Wednesday, April 17, 2013


Most of the time when you are dealing with strings, you want to construct them dynamically from some variables, whether they are integers, objects, or strings themselves. You might end up with code that kind of looks like this:

To most people, this is not the nicest looking code, and it can be hard to parse while reading and easy to mess up while writing. Java offers an alternative that behaves like good old printf which is the String.format method. Instead of inlining the variables as in the above example, you can put format specifiers in their place and specify the variables at the end. This additionally has the benefit of allowing you to render strings in different ways (e.g. leading zeros). For example:

In many cases, this is preferable because it is easier to see what the string should look like. There are some disadvantages such as the increased difficulty in identifying which variable is associated with which format specifier, but as we can see that might be overcome through good naming conventions. Now that I've introduced (or reintroduced) to you this handy feature of Java, let me tell you why you should be wary of using it. The reason is, of course, performance. Let's take a look at a quick benchmark program:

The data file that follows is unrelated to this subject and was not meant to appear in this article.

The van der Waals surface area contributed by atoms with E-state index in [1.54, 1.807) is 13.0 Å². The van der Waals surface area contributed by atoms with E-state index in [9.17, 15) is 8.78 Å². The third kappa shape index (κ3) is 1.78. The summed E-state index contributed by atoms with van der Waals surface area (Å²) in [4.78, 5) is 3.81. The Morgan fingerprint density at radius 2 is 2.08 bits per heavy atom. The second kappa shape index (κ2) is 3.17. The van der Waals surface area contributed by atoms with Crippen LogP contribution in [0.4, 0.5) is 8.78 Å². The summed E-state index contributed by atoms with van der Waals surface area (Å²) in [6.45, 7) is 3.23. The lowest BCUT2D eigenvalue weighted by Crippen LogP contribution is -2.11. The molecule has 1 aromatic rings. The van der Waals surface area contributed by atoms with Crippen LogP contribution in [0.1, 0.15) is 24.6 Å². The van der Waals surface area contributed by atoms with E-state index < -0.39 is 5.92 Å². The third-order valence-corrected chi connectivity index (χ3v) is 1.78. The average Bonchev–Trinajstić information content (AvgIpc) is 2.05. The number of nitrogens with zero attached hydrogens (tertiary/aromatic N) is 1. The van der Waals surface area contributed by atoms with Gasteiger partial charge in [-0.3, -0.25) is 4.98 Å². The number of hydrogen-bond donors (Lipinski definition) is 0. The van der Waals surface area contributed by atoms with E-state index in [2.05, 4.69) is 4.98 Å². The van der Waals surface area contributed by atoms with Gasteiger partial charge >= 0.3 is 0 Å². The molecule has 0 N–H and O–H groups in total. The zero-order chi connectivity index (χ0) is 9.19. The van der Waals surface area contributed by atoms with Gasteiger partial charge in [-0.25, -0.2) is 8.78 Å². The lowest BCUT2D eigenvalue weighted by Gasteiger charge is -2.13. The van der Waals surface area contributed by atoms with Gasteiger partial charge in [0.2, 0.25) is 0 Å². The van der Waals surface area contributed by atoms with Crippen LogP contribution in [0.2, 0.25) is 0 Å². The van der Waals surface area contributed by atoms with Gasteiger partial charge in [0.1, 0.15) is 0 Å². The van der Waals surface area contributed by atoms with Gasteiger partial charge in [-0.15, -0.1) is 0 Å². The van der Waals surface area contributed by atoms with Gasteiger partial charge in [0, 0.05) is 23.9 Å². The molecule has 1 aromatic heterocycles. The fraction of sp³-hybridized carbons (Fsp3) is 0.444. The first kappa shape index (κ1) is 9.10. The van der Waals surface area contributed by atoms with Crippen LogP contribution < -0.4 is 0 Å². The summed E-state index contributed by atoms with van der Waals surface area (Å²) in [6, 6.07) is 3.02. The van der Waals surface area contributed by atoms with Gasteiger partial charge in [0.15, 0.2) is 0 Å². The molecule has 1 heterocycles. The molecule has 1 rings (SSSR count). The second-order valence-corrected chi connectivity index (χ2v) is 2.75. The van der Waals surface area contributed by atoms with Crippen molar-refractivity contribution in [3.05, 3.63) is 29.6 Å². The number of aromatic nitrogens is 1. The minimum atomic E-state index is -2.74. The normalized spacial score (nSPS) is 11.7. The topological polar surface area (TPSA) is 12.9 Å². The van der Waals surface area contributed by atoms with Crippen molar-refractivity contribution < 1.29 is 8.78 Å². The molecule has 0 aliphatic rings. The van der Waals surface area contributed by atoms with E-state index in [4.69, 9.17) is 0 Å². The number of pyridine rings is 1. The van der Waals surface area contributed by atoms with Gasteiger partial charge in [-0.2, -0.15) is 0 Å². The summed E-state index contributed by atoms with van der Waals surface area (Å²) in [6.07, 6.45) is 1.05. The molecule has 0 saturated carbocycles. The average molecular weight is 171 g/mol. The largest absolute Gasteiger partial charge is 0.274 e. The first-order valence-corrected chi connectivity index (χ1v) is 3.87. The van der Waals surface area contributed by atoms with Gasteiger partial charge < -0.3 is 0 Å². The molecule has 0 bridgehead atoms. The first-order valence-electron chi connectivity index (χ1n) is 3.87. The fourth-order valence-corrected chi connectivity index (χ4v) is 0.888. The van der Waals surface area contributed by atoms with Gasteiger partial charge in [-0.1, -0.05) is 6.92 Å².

This benchmark compares String.format to appending when there are between 0 and 10 format specifiers (all "%d" for simplicity). The output of the second run (to avoid the impact of JVM warm-up) is as follows, with the columns representing number of format specifiers, time taken by String.format, and time taken by appending, respectively:

Needless to say, the append method blows String.format out of the water, especially with a small number of format specifiers. As it turns out, String.format calls down into Java's regular expression library to parse the format string, and that has a lot of overhead, especially in simple cases. That's not to say String.format doesn't have its uses. The whole point of this discussion came from the fact that it can make your code more readable, which is a great thing and sometimes more important than performance. But if you ever need to manipulate strings in the innermost loop of your application, please just stick with appending.

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